The stability of Eu,Gd-NMOF@SiO2 nanoparticles was studied by monitoring fluorescence changes in different solutions. These included aqueous solutions, with pH ranging from 3 to 11, and PBS. It was observed that the Eu,Gd-NMOF nanoparticles were very stable when the pH was maintained between 4 and 9, and only degraded when the pH was above 9 or below 4 (Figure 4A), suggesting great resistance of the particles against pH changes. In contrast, Eu,Gd-NMOFs were much more labile in PBS, and were largely dissolved within 1 hour (Figure 4B). With the silica coating, however, Eu,Gd-NMOF@SiO2 showed significantly enhanced stability, showing no fluorescence drop in PBS for at least 28 hours (Figure 4B).
Cytotoxicity and Cell Uptake Studies
Cytotoxicity of the nanoparticles was evaluated by 3-(4,5-dimethylthiazol-2-yl)-2,5-diphenyltetrazolium bromide (MTT) assays with U87MG cells, a human glioblastoma cell line. We found no detectable cytotoxicity with Eu,Gd-NMOF@SiO2 nanoparticles even at very high concentration investigated (20 μM Gd3+), indicating good biocompatibility (Figure 4C).
Next, we investigated whether Eu,Gd-NMOF@SiO2 can be visualized by MRI when internalized by cells. To investigate, we conjugated c(RGDyK), a cyclic peptide with high binding affinity against integrin αvβ3 (30), to the surface of Eu,Gd-NMOF@SiO2. This was achieved by covalently linking the primary amine of c(RGDyK) and the amine groups on Eu,Gd-NMOF@SiO2 surface using bis(sulfosuccinimidyl)suberate as a homo-dimer crosslinker. U87MG cells were then incubated with RGD-Eu,Gd-NMOF@SiO2 andEu,Gd-NMOF@SiO2 nanoparticles for 1 hour. Notably, U87MG cells are high in integrin αvβ3 expression (31). Under a fluorescence microscope, we observed a significant increase in intracellular red fluorescence, suggesting efficient internalization of RGD-Eu,Gd-NMOF@SiO2 (Figure 5A). As a comparison, Eu,Gd-NMOF@SiO2 nanoparticles showed low cell uptake, indicating that the uptake was mainly mediated by RGD–integrin interaction.
Such RGD-Eu,Gd-NMOF@SiO2-treated cells were also collected as cell pellets and scanned by MRI. On T1-weighted images, significant signal enhancement was observed with cells that had been incubated with nanoparticles compared with those that had been not been incubated (Figure 5B). This is attributed to hyperintensities induced by RGD-Eu,Gd-NMOF@SiO2 nanoparticles. Meanwhile, significant signal reduction was observed on T2-weighted images (Figure 5B), which was attributed to hypointensities induced by the RGD-Eu,Gd-NMOF@SiO2. These results confirm that Eu,Gd-NMOF@SiO2-labeled cells can be visualized by both T1- and T2-weighted MRI and also by fluorescence microscopy.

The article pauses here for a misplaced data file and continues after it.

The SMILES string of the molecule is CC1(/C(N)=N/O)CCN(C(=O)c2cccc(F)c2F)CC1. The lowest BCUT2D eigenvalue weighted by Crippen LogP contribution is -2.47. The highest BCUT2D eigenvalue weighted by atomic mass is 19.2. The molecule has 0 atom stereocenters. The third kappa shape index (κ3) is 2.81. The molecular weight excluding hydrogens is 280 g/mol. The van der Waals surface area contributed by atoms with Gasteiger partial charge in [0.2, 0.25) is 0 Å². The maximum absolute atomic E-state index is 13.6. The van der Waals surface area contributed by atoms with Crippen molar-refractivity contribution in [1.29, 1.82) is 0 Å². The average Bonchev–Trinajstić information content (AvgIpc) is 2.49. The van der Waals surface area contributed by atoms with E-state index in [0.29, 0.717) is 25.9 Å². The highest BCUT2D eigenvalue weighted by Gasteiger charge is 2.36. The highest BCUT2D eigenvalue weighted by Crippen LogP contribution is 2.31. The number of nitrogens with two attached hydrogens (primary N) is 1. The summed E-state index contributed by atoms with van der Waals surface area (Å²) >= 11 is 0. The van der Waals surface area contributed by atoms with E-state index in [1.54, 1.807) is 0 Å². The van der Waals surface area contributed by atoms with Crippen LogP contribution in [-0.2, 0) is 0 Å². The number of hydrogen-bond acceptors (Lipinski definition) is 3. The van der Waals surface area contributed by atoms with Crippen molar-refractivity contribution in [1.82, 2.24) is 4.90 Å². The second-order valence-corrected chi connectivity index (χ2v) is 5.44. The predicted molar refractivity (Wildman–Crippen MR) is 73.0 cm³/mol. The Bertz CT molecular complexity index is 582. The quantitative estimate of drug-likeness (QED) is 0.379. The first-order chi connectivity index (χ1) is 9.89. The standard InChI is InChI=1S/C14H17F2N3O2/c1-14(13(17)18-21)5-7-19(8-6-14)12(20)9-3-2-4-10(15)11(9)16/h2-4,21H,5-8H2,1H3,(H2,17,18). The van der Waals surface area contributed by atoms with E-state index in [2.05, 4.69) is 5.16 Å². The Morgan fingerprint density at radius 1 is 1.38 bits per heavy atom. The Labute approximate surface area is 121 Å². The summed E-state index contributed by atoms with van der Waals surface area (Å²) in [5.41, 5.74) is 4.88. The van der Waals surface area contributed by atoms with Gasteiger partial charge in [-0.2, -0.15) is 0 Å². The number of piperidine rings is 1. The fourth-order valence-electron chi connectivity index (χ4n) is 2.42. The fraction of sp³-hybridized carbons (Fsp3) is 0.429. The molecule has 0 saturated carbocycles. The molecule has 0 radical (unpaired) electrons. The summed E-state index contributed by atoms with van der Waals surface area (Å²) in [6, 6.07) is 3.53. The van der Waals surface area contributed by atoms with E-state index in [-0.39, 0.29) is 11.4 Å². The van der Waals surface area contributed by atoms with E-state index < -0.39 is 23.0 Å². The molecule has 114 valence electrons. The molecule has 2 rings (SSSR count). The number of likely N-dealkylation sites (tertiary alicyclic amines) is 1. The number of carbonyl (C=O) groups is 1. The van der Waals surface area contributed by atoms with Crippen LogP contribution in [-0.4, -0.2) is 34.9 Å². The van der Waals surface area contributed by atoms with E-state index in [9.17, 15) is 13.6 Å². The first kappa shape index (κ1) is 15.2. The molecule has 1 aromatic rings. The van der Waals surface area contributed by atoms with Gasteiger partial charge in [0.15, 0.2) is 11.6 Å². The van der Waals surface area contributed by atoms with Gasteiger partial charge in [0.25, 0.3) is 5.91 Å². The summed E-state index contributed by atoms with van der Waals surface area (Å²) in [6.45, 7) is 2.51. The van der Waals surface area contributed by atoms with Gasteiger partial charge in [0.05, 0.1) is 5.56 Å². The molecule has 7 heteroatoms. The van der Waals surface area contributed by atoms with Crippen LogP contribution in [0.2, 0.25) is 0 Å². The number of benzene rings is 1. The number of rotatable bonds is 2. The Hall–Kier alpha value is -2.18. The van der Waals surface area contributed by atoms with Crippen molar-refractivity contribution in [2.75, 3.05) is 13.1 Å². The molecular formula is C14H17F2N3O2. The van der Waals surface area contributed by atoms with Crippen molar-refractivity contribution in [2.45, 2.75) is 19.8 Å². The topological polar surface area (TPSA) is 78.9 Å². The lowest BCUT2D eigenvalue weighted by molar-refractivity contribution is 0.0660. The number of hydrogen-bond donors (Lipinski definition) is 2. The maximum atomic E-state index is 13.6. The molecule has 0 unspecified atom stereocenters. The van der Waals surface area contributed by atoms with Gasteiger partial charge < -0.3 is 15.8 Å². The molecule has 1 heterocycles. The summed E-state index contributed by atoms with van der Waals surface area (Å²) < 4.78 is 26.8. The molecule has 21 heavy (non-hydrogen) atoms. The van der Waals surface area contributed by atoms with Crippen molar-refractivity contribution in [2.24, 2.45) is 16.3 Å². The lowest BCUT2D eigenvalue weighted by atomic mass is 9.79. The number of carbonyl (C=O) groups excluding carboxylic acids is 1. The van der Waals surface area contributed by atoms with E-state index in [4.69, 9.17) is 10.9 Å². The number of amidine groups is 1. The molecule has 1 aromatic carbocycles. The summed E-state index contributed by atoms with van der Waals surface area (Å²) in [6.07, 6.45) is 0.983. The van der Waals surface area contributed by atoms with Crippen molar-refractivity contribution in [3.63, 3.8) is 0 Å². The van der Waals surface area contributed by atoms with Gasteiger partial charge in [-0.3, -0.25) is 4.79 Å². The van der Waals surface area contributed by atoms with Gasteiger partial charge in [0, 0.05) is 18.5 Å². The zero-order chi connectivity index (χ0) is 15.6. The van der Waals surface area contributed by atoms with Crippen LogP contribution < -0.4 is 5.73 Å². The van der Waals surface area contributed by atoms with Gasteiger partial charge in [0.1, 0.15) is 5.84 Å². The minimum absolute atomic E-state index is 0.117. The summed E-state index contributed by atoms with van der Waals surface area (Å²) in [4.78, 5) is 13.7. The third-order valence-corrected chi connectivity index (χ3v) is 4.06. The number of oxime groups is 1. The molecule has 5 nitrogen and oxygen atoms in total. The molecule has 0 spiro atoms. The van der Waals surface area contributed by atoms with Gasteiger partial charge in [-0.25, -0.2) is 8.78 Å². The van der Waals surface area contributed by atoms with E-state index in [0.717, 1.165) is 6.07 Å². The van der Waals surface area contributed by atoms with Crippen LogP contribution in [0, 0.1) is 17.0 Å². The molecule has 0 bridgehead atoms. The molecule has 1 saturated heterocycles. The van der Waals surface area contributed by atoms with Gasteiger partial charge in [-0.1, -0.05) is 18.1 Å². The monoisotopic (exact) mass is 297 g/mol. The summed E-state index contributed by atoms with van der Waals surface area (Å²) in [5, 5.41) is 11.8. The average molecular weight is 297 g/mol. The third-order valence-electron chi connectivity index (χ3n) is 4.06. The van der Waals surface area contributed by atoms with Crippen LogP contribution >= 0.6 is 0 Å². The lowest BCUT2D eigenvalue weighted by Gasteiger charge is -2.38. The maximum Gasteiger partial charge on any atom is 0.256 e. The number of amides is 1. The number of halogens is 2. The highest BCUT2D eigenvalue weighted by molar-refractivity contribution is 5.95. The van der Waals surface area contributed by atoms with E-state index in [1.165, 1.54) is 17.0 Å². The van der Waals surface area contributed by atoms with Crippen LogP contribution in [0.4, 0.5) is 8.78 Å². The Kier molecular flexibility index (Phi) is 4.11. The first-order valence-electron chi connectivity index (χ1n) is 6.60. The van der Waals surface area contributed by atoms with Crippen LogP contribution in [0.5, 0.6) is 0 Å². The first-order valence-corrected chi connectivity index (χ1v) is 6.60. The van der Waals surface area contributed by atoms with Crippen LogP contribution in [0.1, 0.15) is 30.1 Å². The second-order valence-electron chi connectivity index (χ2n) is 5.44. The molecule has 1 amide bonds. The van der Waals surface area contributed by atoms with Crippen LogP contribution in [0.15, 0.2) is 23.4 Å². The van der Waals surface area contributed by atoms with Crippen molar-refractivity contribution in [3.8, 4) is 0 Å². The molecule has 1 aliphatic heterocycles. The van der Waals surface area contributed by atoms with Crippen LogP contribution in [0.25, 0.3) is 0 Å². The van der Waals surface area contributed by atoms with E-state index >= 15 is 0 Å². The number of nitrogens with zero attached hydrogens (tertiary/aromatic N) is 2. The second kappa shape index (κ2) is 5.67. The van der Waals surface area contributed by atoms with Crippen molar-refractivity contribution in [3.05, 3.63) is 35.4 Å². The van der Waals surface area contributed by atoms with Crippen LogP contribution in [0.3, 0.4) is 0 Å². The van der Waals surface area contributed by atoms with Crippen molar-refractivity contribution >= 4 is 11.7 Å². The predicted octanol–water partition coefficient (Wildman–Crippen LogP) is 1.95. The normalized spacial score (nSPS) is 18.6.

In Vivo MRI
For a proof of concept, we investigated the dual-mode contrast capacity of Eu,Gd-NMOF@SiO2 in two in vivo studies. In the first study, we intratumorally injected Eu,Gd-NMOF@SiO2 (0.8 mg/kg in 100 μL PBS, n = 3) to U87MG models and scanned the animals on a 7 T magnet. Similar to the in vitro studies, relative to the prescans, there was significant signal enhancement on T1-weighted images and signal reduction on T2-weighted images (Figure 6, A and B). In particular, the average signals in tumors increased by 12% ± 6% on T1-weighted images after injection and decreased by 89% ± 2% on T2-weighted images. In the second study, Eu,Gd-NMOF@SiO2 nanoparticles were intravenously injected (0.8 mg/kg) into BALB/c mice, and T1- and T2-weighted images of the liver area were acquired both before and 1 hour and 4 hours after the injections (Figure 6, C and D). It is well known that nanoparticles after systemic injection are efficiently accumulated in the liver, such as through uptake by Kupffer cells (32). Region of interest analysis showed that relative to the prescans, signals in the liver increased to 157% ± 9% on T1-weighted images at 1 hour. Interestingly, the signal decreased to 105% ± 2% at 4 hours (relative to the prescans; Figure 6E). This is probably attributed to considerably high concentration of Eu,Gd-NMOF@SiO2 in the liver at the time point, leading to signal saturation. Similar phenomenon has been observed by others (33, 34). Meanwhile, on T2-weighted images, signals in the liver decreased to 57% ± 12% on T2 images at 1 hour and to 38% ± 16% at 4 hours (Figure 6F). Overall, these results confirm the feasibility of using Eu,Gd-NMOF@SiO2 nanoparticles as a T1–T2 dual-mode imaging probe.
We have developed a novel and facile procedure of synthesizing a highly hydrostable metal–organic framework, Eu,Gd-NMOFs. Silica-coated Eu,Gd-NMOFs exhibit high longitudinal (38 mM−1−1) and transversal (222 mM−1−1) relaxivities and strong fluorescence. In vitro and in vivo MRI studies confirm that Eu,Gd-NMOFs can induce both hyperintensities on T1-weighted images and hypointensities on T2-weighted images, suggesting great potential of the probe as a novel T1–T2 dual-mode imaging probe. The nanoparticle surface can be easily coupled with a variety of targeting moieties for different imaging purposes. It is also possible to impart onto the solid silica layer a mesoporous silica layer into which drug molecules can be loaded. These make the nanoparticles a modifiable platform technology that can find wide applications in modern imaging and theranostics.